T03704 SEATED NUDE 1951–2
Oil on canvas 42 × 27 7/8 (1067 × 707)
Inscribed ‘William Coldstream. Painted for Adrian Stokes’ on canvas turnover, top centre
Purchased from Mrs Ann Stokes Angus (Grant-in-Aid) 1983
Prov: Adrian Stokes (purchased from the artist between 1952 and 1954); Mrs Ann Stokes (later Mrs Ann Stokes Angus)
Exh: Critic's Choice, Arthur Tooth & Sons Ltd., July 1958 (2, repr. as ‘Portrait of a model’); William Coldstream, AC tour, South London Art Gallery, April–May 1962, The University, Leeds, June 1962, City Art Gallery, Bristol, July 1962, Glynn Vivian Art Gallery, Swansea, August 1962, Southampton Art Gallery, September 1962, City Museum and Art Gallery, Birmingham, September–October 1962 (50, repr.); From Life, Camden Arts Centre, January 1968 (31, repr. as ‘Sitting Woman’); Eight figurative painters, Yale Center for British Art, New Haven, Connecticut, October 1981–January 1982, Santa Barbara Museum of Art, Santa Barbara, California, January–March 1982 (24, repr.)
Lit: Alan Clutton-Brock, ‘Round the London Galleries’, The Listener, LX, 10 July 1958, pp.60–1 repr.; Claude Rogers, ‘William Coldstream, Painter’, The Studio, CLXIII, May 1962, pp.166–71 repr. in col. as ‘Seated Nude Miss Hoyer’
The following entry is based on conversations held with the artist on 16 April, 12 May and 14 May 1986 and on information supplied by Peter Rumley and Ann Stokes Angus. It has been approved by the artist.
‘Seated Nude’ was painted in the artist's studio at the Slade School of Fine Art between autumn 1951 and summer 1952. Coldstream recalls that not less than thirty sittings were required, each sitting lasting about two hours. The artist has stated that, in painting from the model, it was his occasional practice to make preliminary pencil sketches but these would not either be squared up onto the canvas or used for reference while actually painting. He does not recall making any preliminary studies for ‘Seated Nude’. It was the first painting to be completed following his appointment as Slade Professor in 1949 and the first nude which Coldstream had undertaken since ‘Standing Nude’ 1938, painted in the studios of the School of Drawing and Painting in the original location at Fitzroy Street.
The work was a result of a commission from the artist's friend, Adrian Stokes (1902–73), who had known Coldstream since 1937. Ann Stokes Angus has stated that her late husband ‘had an unbounded belief [in] and admiration for his friend’. Stokes was concerned that Coldstream, since his appointment as Professor, was spending too much time on administrative matters at the Slade and was not painting. Coldstream has confirmed that he was indeed deeply involved with his responsibilities at the Slade. This is suggested further by the fact that progress had slowed on portraits of Bernard Hallward, Headmaster of Clifton College, Bristol, and Lord Jowitt, First Earl of Stevenage, for the Middle Temple, although Coldstream attributes this also to difficulty in obtaining frequent and regular sittings. The commission was designed to redress the balance by once more involving him in ‘serious painting’. Stokes also commissioned a portrait of Dr Melanie Klein, the eminent child psychoanalyst, which Coldstream worked on at the same time as the ‘Seated Nude’. This portrait was unfinished and is now lost.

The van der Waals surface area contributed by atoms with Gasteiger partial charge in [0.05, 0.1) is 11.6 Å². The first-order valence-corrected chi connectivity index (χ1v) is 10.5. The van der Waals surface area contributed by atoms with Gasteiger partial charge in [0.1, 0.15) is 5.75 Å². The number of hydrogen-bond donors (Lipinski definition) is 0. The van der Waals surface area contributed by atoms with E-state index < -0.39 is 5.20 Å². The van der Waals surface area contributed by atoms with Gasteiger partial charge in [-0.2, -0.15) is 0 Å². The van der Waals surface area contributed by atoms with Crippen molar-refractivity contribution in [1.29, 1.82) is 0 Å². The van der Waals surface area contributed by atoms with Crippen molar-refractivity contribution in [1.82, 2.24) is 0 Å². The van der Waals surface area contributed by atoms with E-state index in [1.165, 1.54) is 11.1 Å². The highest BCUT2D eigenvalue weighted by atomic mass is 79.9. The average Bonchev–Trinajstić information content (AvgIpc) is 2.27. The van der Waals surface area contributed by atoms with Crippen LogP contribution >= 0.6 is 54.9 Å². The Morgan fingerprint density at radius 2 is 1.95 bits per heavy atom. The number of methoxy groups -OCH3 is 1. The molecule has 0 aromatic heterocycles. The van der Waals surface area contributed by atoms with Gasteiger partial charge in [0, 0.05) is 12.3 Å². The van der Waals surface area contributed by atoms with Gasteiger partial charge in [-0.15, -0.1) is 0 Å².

When the Tate's picture was reproduced in Claude Rogers's article of 1962 (loc.cit.) it was incorrectly titled ‘Seated Nude Miss Hoyer’. Miss Hoyer was in fact the model for Coldstream's ‘Seated Nude’ 1960 (repr. Eight figurative painters, op.cit., 27), which like his ‘Seated Nude’ 1971–3 (repr. Apollo, CIV, November 1976, fig.5, p.412) echoes the pose of the model in the Tate's picture. The model for the Tate's picture was a Miss Mond, whom Coldstream believes to have been possibly a Slade model. This is the only time he painted her. Her pose was determined more by concern for the model's comfort and the ease with which it could be recreated over a long period of sittings than by any overriding aesthetic aim. This embodies Coldstream's idea of ‘straight painting’ which seeks to achieve an accurate transcription of what is seen and eschews striving for particular artistic effects. The artist's position in relation to the model was similarly influenced by practical considerations. Coldstream has described how he set up the easel 8 or 9 feet away from and to the right of the model and with the light striking the surface of the canvas from the left so that he did not stand in his own light. The backdrop to the painting is a studio screen which Coldstream frequently used. Here it is treated in a very generalised and painterly manner and contrasts with the carefully observed figure. The screen was also used to reposition the model exactly for each sitting by reference to small coloured markers on its surface. As is his usual practice the artist permitted himself the use of a single brush only: a size 9 Winsor and Newton sable.
Coldstream has observed that ‘once I start painting I am occupied mainly with putting things in the right place’ (William Coldstream, ‘How I Paint’, The Listener, XVIII, no.453, 15 September 1937, p.572). ‘Seated Nude’ exemplifies this aim. Characteristically the surface of the model's skin exhibits the small coloured dots which are the result of a long and painstaking process of measuring and relating the points on the body using plumbline and brush-handle. Although Claude Rogers commented on this work that it ‘is not exactly the nakedness of a particular young girl which the method used might reasonably lead one to expect’ (William Coldstream Painter', op.cit.), Coldstream's own estimation of it is that it is ‘very literal’.
The Tate Gallery 1982-84: Illustrated Catalogue of Acquisitions, London 1986